HIV infections surge among U.S. women
September 16, 1997
Web posted at: 7:27 p.m. EDT (2327 GMT)
ATLANTA (CNN) -- More than a decade after it hit the United States, the AIDS epidemic has taken a devastating turn into a new segment of society: younger women who date older men.
Researchers at the Centers for Disease Control and Prevention say that women now account for 20 percent of all adults with AIDS.
"Between 1991 and 1995 there was a 63 percent increase in women diagnosed with AIDS," says Dr. Pascale Wortley of the CDC. "That's a large increase."
Many of those women are from poor regions, and do not have access to the information and drugs that can keep them healthy, researchers said in a study published in this week's Journal of the American Medical Association.
The increase in HIV infections among women is apparently not due to shared needles or promiscuity -- but to misplaced trusts.
Young women are less likely to insist older men wear condoms than they would partners their own age.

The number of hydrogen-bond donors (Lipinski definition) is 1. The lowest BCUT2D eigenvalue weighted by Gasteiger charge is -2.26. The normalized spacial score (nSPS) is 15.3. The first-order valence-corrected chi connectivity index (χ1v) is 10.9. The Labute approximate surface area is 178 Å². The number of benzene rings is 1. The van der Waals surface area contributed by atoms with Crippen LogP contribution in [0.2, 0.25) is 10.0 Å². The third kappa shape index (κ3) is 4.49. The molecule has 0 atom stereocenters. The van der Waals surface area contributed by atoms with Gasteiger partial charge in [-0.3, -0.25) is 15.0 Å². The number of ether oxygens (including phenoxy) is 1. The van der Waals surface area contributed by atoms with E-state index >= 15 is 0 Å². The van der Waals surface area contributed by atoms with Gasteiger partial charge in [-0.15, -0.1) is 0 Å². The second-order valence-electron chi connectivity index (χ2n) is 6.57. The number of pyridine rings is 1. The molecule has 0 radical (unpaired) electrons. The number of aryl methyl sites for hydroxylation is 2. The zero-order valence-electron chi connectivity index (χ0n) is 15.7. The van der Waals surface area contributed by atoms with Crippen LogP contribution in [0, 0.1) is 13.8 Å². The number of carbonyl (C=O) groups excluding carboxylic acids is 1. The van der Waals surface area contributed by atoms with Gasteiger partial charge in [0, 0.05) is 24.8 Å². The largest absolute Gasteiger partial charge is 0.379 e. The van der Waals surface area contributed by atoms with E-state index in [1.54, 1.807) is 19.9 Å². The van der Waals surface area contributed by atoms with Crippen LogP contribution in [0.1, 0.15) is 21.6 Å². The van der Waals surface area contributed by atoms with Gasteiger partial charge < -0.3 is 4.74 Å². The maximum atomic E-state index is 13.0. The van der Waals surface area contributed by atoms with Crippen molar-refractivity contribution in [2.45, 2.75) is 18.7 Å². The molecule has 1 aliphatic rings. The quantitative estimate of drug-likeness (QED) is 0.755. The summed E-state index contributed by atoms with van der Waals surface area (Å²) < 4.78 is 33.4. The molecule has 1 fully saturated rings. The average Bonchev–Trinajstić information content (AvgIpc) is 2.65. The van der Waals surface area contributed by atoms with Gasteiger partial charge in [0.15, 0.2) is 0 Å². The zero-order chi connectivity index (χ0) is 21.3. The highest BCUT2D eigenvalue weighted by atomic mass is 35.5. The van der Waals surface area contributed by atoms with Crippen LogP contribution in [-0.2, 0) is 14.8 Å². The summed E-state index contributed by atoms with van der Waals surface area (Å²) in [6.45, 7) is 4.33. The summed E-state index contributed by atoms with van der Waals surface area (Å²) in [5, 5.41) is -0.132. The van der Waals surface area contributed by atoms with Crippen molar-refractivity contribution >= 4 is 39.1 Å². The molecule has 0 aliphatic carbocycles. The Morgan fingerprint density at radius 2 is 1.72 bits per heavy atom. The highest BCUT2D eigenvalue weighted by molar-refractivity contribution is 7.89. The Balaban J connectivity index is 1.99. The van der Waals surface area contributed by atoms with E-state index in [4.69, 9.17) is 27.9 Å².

One woman in her forties, Connie Mutner, said she had unprotected sex with a man who told her that he was HIV-negative.
"I asked him two or three times, 'are you sure you've been tested,'" she said. "And he said 'I'm absolutely positive I do not have the virus.'"
A mutual friend later passed on shocking news -- a past girlfriend of his had died of AIDS.
Connie is now one of the estimated 60,000 to 115,000 women with HIV whose disease has not blossomed into full-blown AIDS.
Her advice to other women: Don't be too trusting.
Meanwhile, the medical community is rethinking its approach to AIDS awareness campaigns and prevention strategies.
"We need to gear prevention to an even earlier age than we suspected before," says Dr. Toni Rossi, who treats women with AIDS in her Atlanta practice.
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